On Thursday, Computer Arts' sparkling New Talent issue hits the newsstand. Inside, you'll find an in-depth guide to the year's most outstanding new graduates – and outside you'll see (and smell) the striking lemon-fresh results of our D&AD New Blood cover competition, crafted by talented Falmouth graduate Paddy O'Hara.
July's D&AD New Blood exhibition marked the end of an eight-week campaign for the Computer Arts team, which saw us traverse the length and breadth of the UK in search of tomorrow's design superstars.
But it wasn't just creative from the graduates that caught our eye at New Blood. The exhibition itself boasted a bold new look, courtesy of The Office of Craig Oldham (opens in new tab) and copywriter and co-creative director John Goddard.
Running across print, online and most recently adapted for the multi-venue New Blood show, the campaign amalgamates D&AD's previous Student Awards, Graduate Academy and New Blood exhibition into one programme, mixing humour with bold graphics to communicate with its younger audience.
In the countdown to Thursday's New Talent launch, we caught up with Oldham to find out more about the unique challenges of the campaign…
What was the brief for the D&AD New Blood 2014 campaign?
Naturally, being a multi-faceted, year-long campaign, the dialogue and the iterative nature of that time develops the brief. The initial starting point was building on the strategy of exploding and explaining the rich and varied opportunities and journeys that can come from being involved in the New Blood programme as a young creative.
On top of that we felt it was necessary – and D&AD agreed – that the tone and voice of the campaign was going to be vital. We needed to relate to people not alienate them. It's about having a go at the briefs and having fun, not just about winning as that’s not the only reward New Blood offers.
What did you want to achieve?
For me I wanted to reconnect with students and young creatives. In my honest opinion, whilst strong and interesting prior campaigns have been created for the New Blood scheme, they could all have been just as easily done for the professional activities which D&AD do. New Blood isn't about that. Also, New Blood is the best thing D&AD do, and I wanted to create a campaign that reflected that. But that's for others to judge…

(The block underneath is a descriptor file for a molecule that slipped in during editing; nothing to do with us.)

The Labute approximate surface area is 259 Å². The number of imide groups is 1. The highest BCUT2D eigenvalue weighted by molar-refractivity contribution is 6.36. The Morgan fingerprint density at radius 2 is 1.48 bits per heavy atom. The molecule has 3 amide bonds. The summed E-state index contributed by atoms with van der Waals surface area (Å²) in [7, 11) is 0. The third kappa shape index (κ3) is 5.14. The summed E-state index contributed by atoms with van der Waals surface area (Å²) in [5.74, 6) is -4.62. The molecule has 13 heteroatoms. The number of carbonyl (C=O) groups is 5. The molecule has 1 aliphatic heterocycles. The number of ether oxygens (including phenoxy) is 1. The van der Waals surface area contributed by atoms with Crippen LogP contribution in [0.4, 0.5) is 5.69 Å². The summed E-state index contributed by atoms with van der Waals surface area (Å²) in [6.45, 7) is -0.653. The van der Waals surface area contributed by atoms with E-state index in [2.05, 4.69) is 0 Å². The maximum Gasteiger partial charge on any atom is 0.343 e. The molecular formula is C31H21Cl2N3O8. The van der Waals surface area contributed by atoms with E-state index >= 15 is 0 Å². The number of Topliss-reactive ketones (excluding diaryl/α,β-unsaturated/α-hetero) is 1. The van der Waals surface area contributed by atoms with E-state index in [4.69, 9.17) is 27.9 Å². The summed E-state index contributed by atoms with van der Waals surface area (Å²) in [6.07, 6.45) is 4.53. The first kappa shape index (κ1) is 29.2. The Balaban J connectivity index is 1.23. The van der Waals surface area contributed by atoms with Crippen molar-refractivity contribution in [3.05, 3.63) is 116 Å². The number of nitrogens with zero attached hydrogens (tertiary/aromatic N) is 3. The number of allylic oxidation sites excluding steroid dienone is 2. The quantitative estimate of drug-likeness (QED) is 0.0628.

Where do you start with a brief like this?
Briefs can be long or short, hard or tough, clear or complicated, but the best way to start this was to just have conversations with D&AD. I love the New Blood programme and really wanted to get to know as much as I could about it so who better to ask than those people who run the programme who have all the passion you’d ever need.
Then you get to some sort of human truth, and form a real aim and ambition for the project, and that’s where the good stuff is. It’s cliché but if you dig deeper you rise higher. But it's important that you come from a starting point that matters, that is relative, and that can ultimately be meaningful. If you have nothing to say (or no content) then the best advertising and design won't save you.
One of your main aims was to help D&AD find its voice. What was the problem?
Think I've kind of mumbled through this in the above but it was just about reconnecting. I still remember my student days. I exhibited at New Blood when I graduated almost 10 years ago and I remember the experience vividly – and I will never let myself forget that.
So we wanted to use this and have a bit of empathy with those about to engage with New Blood, tell them we know how they feel, how nerve-wracking it can be, all the things that run through your mind… and reassure them that even in the industry we do that. We also wanted to lead with the campaign that was humourous, and that in some sort of way said, "look, always try and enjoy your work".
What was the most challenging part?
New Blood is a fantastic programme because it's so diverse. There's so many things that they do, that they put on, organise, show, inform, and do. So the size of it was quite challenging. But the flexibility of the campaign, and the humanising of the 'voice' made it easier in that no matter what it was we could just tell people what it was.
How did you ensure the campaign had maximum impact at every stage?
By understanding the aims and intentions, but more importantly the context and the content. Two things without which you're fucked.
What's your favourite part of the final campaign?
That's like asking me what my favourite song or film is, it changes with my mood. But from an overview I think it's the depth. The campaign never got to a point where it was re-sizing or re appropriating previous elements – just regurgitating the same ideas. We never once said, "oh let’s just re-use that idea we had for… and just put it here." Every context and application was a little idea in and of itself.
Given the chance, would you do anything differently?
The one that got away. We wanted to create three mascots, one of which was a 2.5m long two-man box costume… The exclusion of which still hurts today.
The Office of Craig Oldham is the eponymous practice of designer Craig Oldham, who creates brands, books, websites, films and objects, for clients, audiences, and for the sheer fun of it. Oldham has been awarded by Art Directors Club, D&AD, Design Week Awards, Creative Review, New York Festivals, Type Directors Club, for personal and previous work.
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